The High Court has cleared the way for the €1.3bn sale of Irish Life and Permanent's life assurance business, the Irish Life Group, to the Minister for Finance.
Mr Justice Michael Peart today dismissed a challenge by some Irish Life shareholders aimed at quashing a direction order for the purchase of Irish Life granted by the High Court last March to the Minister for Finance Michael Noonan under Section 9 of the Credit Institutions (Stabilisation) Act 2010.
In a lengthy and detailed judgment Mr Justice Peart found that the shareholders lacked the legal standing to challenge the direction order as they were shareholders of the parent company ILPGH and not ILP itself.
The Government owns more than 99.8 per cent of Irish Life & Permanent Group Holdings (ILPGH) after injecting €2.7 billion into the group in July last year, resulting in the shareholder's equity in ILPGH being diluted from 100% to 0.2%.
Lawyers for the Minister argued the sale is part of the recapitalisation of ILP as required by the Central Bank and the `troika' of the EU Commission, the International Monetary Fund and the European Central Bank.
The Minister also claimed there is an urgency to the matter as the recapitalisation must be completed by the end of June or the bank could face sanctions. ILP, a notice party to the action, also opposed the shareholders the proceedings.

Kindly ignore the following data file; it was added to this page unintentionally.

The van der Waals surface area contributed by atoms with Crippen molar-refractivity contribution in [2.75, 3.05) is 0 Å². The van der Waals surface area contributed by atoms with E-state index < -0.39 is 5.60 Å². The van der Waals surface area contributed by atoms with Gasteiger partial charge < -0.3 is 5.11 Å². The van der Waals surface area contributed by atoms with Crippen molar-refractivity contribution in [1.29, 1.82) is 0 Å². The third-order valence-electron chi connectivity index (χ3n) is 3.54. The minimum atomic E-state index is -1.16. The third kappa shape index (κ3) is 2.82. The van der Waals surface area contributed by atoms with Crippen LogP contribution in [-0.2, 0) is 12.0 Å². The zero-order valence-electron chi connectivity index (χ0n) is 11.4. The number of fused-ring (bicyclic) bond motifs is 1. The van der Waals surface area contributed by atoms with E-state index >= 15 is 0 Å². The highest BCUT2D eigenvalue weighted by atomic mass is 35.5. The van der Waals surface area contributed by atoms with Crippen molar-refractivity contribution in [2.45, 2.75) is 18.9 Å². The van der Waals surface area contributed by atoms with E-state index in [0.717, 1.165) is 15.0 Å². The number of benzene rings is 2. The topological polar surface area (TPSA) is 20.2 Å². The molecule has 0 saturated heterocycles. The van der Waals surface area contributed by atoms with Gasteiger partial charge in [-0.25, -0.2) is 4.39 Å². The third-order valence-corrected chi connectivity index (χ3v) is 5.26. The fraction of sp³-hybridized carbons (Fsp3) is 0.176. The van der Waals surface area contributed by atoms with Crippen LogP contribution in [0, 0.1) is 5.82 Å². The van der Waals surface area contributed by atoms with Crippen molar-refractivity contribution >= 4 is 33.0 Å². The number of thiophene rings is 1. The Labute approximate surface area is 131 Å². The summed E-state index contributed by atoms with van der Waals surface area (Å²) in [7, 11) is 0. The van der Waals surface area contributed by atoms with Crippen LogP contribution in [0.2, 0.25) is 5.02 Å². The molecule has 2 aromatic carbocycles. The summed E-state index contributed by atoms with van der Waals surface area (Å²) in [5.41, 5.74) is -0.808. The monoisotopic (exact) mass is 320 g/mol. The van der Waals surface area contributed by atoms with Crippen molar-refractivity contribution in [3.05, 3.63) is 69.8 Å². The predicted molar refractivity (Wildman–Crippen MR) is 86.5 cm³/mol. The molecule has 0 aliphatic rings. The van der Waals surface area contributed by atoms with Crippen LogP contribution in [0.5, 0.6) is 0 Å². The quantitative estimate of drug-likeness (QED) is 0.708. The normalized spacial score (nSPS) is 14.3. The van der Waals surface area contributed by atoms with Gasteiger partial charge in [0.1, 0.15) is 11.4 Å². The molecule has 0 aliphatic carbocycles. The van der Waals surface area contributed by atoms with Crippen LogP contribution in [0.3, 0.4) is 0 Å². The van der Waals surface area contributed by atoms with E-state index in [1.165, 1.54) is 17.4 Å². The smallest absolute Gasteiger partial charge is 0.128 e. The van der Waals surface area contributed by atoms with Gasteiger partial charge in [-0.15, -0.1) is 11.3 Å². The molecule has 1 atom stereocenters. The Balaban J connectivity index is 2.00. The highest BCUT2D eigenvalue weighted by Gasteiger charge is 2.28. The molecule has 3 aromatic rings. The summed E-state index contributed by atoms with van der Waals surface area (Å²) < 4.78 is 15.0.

The action has been brought by a number of shareholders of ILP's holding company - Irish Life and Permanent Group Holdings plc.
They are Gerard Dowling, Padraig McManus, Piotr Skoczylas and Mr Skoczylas's company, Maltese-based Scotchstonecapital Fund Limited, J Frank Keohane, Georg Haug, John Paul McGann and Tibor Neugebauer.
The shareholders argued the direction order, made under Section 7(2) of the 2010 Act, is unreasonable and is invalidated by errors of law.
They claim the direction order illegally forces ILP to sell a very valuable asset at undue expense of ILPGH shareholders and for the benefit of the Minister. The order was instigated without adequate consultation and proper observation of fair procedures, they claimed.
They claimed the sale undervalued the "crown jewels" of Irish Life.
Following the ruling Mr Skoczylas said that he intends to appeal the judgment to the Supreme Court.
The Minister denied all the claims and argues no grounds have been identified to justify the direction orders being set aside.
He claimed the proposed sale will result in the complete separation of ILP's life assurance and banking businesses, will benefit ILP by €1.3bn and is in the best interests of the State, the company and shareholders.
If ILP is not recapitalised by the end of June it faces sanctions, including the possible revocation by the Financial Regulator of its licence to operate as a credit institution, they claimed.
That could put 1,800 jobs at risk and result in the calling in of the government guarantee of €8bn bonds issued by ILP, the Minister also claimed.